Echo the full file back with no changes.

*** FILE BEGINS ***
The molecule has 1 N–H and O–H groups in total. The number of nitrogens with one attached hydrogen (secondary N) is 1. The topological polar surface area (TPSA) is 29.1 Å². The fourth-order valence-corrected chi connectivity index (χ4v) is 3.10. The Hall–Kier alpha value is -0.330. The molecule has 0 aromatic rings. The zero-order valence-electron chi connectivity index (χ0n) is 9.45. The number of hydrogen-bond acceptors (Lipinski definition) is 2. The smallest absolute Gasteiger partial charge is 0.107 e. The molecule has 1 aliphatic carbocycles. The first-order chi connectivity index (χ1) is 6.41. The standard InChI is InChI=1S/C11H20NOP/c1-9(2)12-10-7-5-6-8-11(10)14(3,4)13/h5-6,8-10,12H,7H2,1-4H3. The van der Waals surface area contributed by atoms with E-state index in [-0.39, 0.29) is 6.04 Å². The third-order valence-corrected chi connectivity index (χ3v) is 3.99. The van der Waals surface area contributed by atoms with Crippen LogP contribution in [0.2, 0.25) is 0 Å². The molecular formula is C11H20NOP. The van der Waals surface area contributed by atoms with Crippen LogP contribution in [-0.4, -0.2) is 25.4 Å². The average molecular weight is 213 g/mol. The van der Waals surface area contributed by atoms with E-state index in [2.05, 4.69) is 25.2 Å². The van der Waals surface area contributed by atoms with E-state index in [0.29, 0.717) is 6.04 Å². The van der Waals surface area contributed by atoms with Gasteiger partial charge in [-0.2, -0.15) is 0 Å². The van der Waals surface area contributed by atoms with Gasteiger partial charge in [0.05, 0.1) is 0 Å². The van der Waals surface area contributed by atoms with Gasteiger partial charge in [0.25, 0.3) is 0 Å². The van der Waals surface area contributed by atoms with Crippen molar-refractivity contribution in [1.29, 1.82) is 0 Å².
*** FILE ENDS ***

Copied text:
The molecule has 1 N–H and O–H groups in total. The number of nitrogens with one attached hydrogen (secondary N) is 1. The topological polar surface area (TPSA) is 29.1 Å². The fourth-order valence-corrected chi connectivity index (χ4v) is 3.10. The Hall–Kier alpha value is -0.330. The molecule has 0 aromatic rings. The zero-order valence-electron chi connectivity index (χ0n) is 9.45. The number of hydrogen-bond acceptors (Lipinski definition) is 2. The smallest absolute Gasteiger partial charge is 0.107 e. The molecule has 1 aliphatic carbocycles. The first-order chi connectivity index (χ1) is 6.41. The standard InChI is InChI=1S/C11H20NOP/c1-9(2)12-10-7-5-6-8-11(10)14(3,4)13/h5-6,8-10,12H,7H2,1-4H3. The van der Waals surface area contributed by atoms with E-state index in [-0.39, 0.29) is 6.04 Å². The third-order valence-corrected chi connectivity index (χ3v) is 3.99. The van der Waals surface area contributed by atoms with Crippen LogP contribution in [0.2, 0.25) is 0 Å². The molecular formula is C11H20NOP. The van der Waals surface area contributed by atoms with Crippen LogP contribution in [-0.4, -0.2) is 25.4 Å². The average molecular weight is 213 g/mol. The van der Waals surface area contributed by atoms with E-state index in [2.05, 4.69) is 25.2 Å². The van der Waals surface area contributed by atoms with E-state index in [0.29, 0.717) is 6.04 Å². The van der Waals surface area contributed by atoms with Gasteiger partial charge in [-0.2, -0.15) is 0 Å². The van der Waals surface area contributed by atoms with Gasteiger partial charge in [0.05, 0.1) is 0 Å². The van der Waals surface area contributed by atoms with Gasteiger partial charge in [0.25, 0.3) is 0 Å². The van der Waals surface area contributed by atoms with Crippen molar-refractivity contribution in [1.29, 1.82) is 0 Å².